Monday, June 25, 2012

6/25/12: Mason Dixon Longest Day Challenge 100K Race Report

Yesterday I ran and finished the Mason Dixon Longest Day Challenge 100K in 15:58. I really wanted to make up for my Laurel Highlands DNF and signed up for this race pretty last minute. Longest Day Challenge is a damn accurate description, and this race was insanely tough for me. Here are a few reasons why it is so tough:
  • Reportedly has 15,000 feet of climbing
  • There are no course markings, and you have to navigate the whole time following inconsistent & spotty trail blazes (aka you will be lost a lot)
  • Hot weather
  • Relatively few aid stations
  • Plenty of rocky, gnarly terrain
After finishing, a really nice guy named Jack gave me and fellow finisher Brigitte a ride to the finish. On the drive Brigitte asked herself why she would ever have done this race. My response was that the race reports from previous years were not sufficiently terrifying. So here is my terrifying race report to warn future participants. No need to worry though, Jen and parents. I was a picture of responsibility on Saturday, and this surely is all just exaggeration and stories I heard from others.

We started off at 5:34am from Susquehanna state park. Why 5:34, you ask? The major goal of the race is to finish within true daylight, which had us starting at 5:34 and needing to finish by 8:35. We took off in 70 degree temperatures, and it was humid from big storms the night before. My feet were wet from a stream crossing within ¼ mile, and I was lost within ½ mile. Excellent start, Will!

After some brief navigational challenges, I started running with a group who knew the trail well. The rest of the first 4 miles went smoothly with a couple of quick, easy miles on a railroad trail. We were running along the Susquehanna River, and it was a really beautiful sunrise.

We all took a nice little detour shortly after mile 4, and then the blowdowns started. There had been a huge storm the night before, and apparently this section was the hardest hit. There were trees down all over the place, and we were spending lots of time slowly going around / over / under / through blown down trees. This section was all trail, and we also had to negotiate these rather unhelpful ladders over pasture fences as we crossed a few farms.

So far things were going just fine, and I was having a lot of fun despite the road blocks. Then I took a very hard fall just before the mile 9 aid station. My legs went out sideways on a wet rock, and I crashed down on my left hip. My right leg and arm took some of the impact and had some cuts. I also somehow nicked my nose. But the worst was by far the hip, which was extremely painful.

I shook it off and picked my way to the aid station. They helped me clean up the cuts, but I couldn’t do anything about the hip pain. Sometimes these kinds of things loosen up and feel better after a while, so I figured I should at least give it a shot and go to the next aid station. This section was all trail with a decent amount climbing & rocks. My hip was bad and getting worse, and I was really starting to get into a quitting mindset.

A guy named Gary caught up with me, and I decided to try and hang with him for some company and a welcome distraction. I was still hurting, but it was very nice to have someone to talk to. We rolled through the mile 15 aid station, and I decided to keep going. Shortly after we ran into his crew, and they were able to hook me up with some IB profin. Ahhh, that’s the stuff! I quickly started to feel much better, and the easy road section helped me loosen up. A huge thanks to Gary and his crew. They helped me multiple times throughout the day, and I couldn’t have done it without them.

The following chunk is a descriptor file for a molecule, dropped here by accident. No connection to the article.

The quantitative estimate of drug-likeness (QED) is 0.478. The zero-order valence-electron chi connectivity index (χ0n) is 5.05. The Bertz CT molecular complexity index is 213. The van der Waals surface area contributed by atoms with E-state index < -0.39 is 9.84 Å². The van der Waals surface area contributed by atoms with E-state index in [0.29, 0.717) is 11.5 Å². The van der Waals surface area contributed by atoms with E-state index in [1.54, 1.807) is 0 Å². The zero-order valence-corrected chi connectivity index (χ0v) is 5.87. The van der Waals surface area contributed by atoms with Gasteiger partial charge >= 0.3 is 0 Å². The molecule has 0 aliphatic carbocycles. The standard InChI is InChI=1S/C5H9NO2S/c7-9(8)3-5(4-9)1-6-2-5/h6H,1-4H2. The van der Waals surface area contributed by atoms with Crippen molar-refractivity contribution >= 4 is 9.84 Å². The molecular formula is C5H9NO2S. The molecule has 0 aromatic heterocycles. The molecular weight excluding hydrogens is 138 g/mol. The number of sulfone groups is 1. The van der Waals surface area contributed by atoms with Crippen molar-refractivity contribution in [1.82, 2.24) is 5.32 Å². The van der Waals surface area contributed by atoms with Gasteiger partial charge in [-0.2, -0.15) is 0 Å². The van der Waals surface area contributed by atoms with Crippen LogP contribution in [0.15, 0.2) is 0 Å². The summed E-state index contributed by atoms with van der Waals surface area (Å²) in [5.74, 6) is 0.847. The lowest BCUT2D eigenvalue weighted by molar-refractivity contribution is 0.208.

I started to hammer out a good pace on the roads, and before long it was time to cross through a nuclear power plant. I know that sounds like all fun and games, but one stretch was incredibly overgrown, and I got about a million little cuts from briars and thornbushes. Well at least my cuts from the mile 9 fall had some company now.

After the power plant we ran some more overgrown trail (more cuts) and then some roads up to the mile 25 aid station just under 5 hours into the race. I refilled the Nathan pack, drank some ginger ale, refilled my bottle, and got my butt back out there. I was back in a positive mindset and was planning to see it through to the end. The next stretch had some really nice trail. There was a good amount of climbing and descending, but I really enjoyed the streams and running alongside the creek.  This was my favorite section of the race by far.

(Muddy Creek.  We ran alongside it for a while.  It was much prettier than its name would imply.)

I made good time on this stretch and popped out of the trail for a long road section. The hilly roads were very exposed to the sun, and it was starting to get warm out there. I ended up missing one of the turns and stopped to ask for directions. The dude gave me the wrong directions! I’m having a hard enough time navigating on my own without someone actively making it worse.

That ended up adding a good 2 mile detour before I got on the right track back towards the river. I assumed the lock 12 aid station would be right where we hit the river, but sadly that was only lock 15. We ran another trail section and then crossed over a creek to this little island with a trail section that was hard to navigate. After some slow wandering around, I finally came to the mile 38 aid station at a little over 8 hours.